Description

This well-established international series examines major areas of basic and clinical research within neuroscience, as well as emerging and promising subfields. This volume on the neurosciences, neurology, and literature vividly shows how science and the humanities can come together --- and have come together in the past. Its sections provide a new, broad look at these interactions, which have received surprisingly little attention in the past. Experts in the field cover literature as a window to neurological and scientific zeitgeists, theories of brain and mind in literature, famous authors and their suspected neurological disorders, and how neurological disorders and treatments have been described in literature. In addition, a myriad of other topics are covered, including some on famous authors whose important connections to the neurosciences have been overlooked (e.g., Roget, of Thesaurus fame), famous neuroscientists who should also be associated with literature, and some overlooked scientific and medical men who helped others produce great literary works (e,g., Bram Stoker's Dracula). There has not been a volume with this coverage in the past, and the connections it provides should prove fascinating to individuals in science, medicine, history, literature, and various other disciplines.

Key Features

  • This book looks at literature, medicine, and the brain sciences both historically and in the light of the newest scholarly discoveries and insights

Readership

Neuroscientists, psychologists, neurologists

Table of Contents

Series Page

Contributors

Preface

Recommended Additional Readings

Part 1: Neurological and Psychiatric Disorders in Literature

Chapter 1. William Shakespeare's Neurology

Abstract

1 William Shakespeare (1564–1616)

2 Neurology in Shakespeare

3 Parkinsonisms

4 Epilepsy

5 Sleep Disorders

6 Dementia

7 Headache

8 Prion disease

9 Paralysis

10 Conclusions

References

Chapter 2. Locked-in: The Syndrome as Depicted in Literature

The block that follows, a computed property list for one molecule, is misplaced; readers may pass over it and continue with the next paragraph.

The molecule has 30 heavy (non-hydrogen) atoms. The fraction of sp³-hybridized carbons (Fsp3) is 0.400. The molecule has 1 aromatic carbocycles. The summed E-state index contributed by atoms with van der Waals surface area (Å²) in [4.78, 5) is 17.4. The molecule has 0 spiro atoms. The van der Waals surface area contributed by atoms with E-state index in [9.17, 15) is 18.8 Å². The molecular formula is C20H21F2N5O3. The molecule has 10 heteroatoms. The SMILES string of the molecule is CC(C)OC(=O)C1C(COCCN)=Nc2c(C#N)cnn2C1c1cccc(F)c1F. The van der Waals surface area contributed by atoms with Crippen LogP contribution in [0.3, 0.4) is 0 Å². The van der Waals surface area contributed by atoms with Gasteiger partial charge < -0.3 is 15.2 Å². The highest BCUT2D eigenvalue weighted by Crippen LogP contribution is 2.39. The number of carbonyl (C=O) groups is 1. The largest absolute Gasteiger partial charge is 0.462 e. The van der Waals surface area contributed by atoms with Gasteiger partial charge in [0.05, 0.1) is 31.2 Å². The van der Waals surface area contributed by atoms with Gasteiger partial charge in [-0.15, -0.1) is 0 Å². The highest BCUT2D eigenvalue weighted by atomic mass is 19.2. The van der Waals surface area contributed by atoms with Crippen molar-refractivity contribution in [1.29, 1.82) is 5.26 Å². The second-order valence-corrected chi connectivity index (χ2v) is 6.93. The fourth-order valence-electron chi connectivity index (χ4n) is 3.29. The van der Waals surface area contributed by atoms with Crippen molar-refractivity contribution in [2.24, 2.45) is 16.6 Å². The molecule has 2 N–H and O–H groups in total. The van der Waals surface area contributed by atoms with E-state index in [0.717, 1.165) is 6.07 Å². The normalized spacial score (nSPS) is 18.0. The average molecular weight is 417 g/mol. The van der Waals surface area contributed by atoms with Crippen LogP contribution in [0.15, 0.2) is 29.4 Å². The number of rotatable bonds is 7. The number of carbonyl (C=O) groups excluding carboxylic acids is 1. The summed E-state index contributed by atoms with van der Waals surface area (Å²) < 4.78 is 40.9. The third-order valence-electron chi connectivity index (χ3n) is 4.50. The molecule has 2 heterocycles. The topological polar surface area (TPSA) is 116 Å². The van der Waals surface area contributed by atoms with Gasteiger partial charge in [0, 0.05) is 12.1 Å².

Abstract

1 Introduction: The locked-in syndrome

2 The Count of Monte Cristo by Alexandre Dumas: Eyes that determine

3 Therese Raquin by Émile Zola: Eyes that Crush

4 The Diving Bell and the Butterfly by Jean-Dominique Bauby: Eyes that tell about the Gods of literature and neurology

5 Locked-in: To Communicate or Not to Communicate, that is the question

6 Different Perspectives

7 Locked-out

8 Lessons from Locked-in and Butterflies

References

Chapter 3. Meningitis, a Whirlpool of Death: Literary Reflections and Russian Cultural Beliefs

Abstract

1 Meningitis and its causes in the prebacteriological era of the nineteenth century

2 Meningitis and Mental Distress

3 Meningitis in fictional literature of the nineteenth and first half of the twentieth century

4 Cold Temperature as a Predisposing Factor of Meningitis

5 Meningitis and its Influence on Spiritual Convictions

6 When Life is Stronger Than Meningitis

7 Concluding remarks

Acknowledgment

References

Chapter 4. Parkinsonism in Poets and Writers

Abstract

1 Introduction

2 Parkinsonism in Literature

3 Parkinsonism in Novelists, Playwrights, and Poets

4 Conclusions

References

Chapter 5. Neurosyphiliti

Details

No. of pages:
252
Language:
English
Copyright:
© 2013
Published:
Imprint:
Elsevier
Print ISBN:
9780444633644
Electronic ISBN:
9780444633873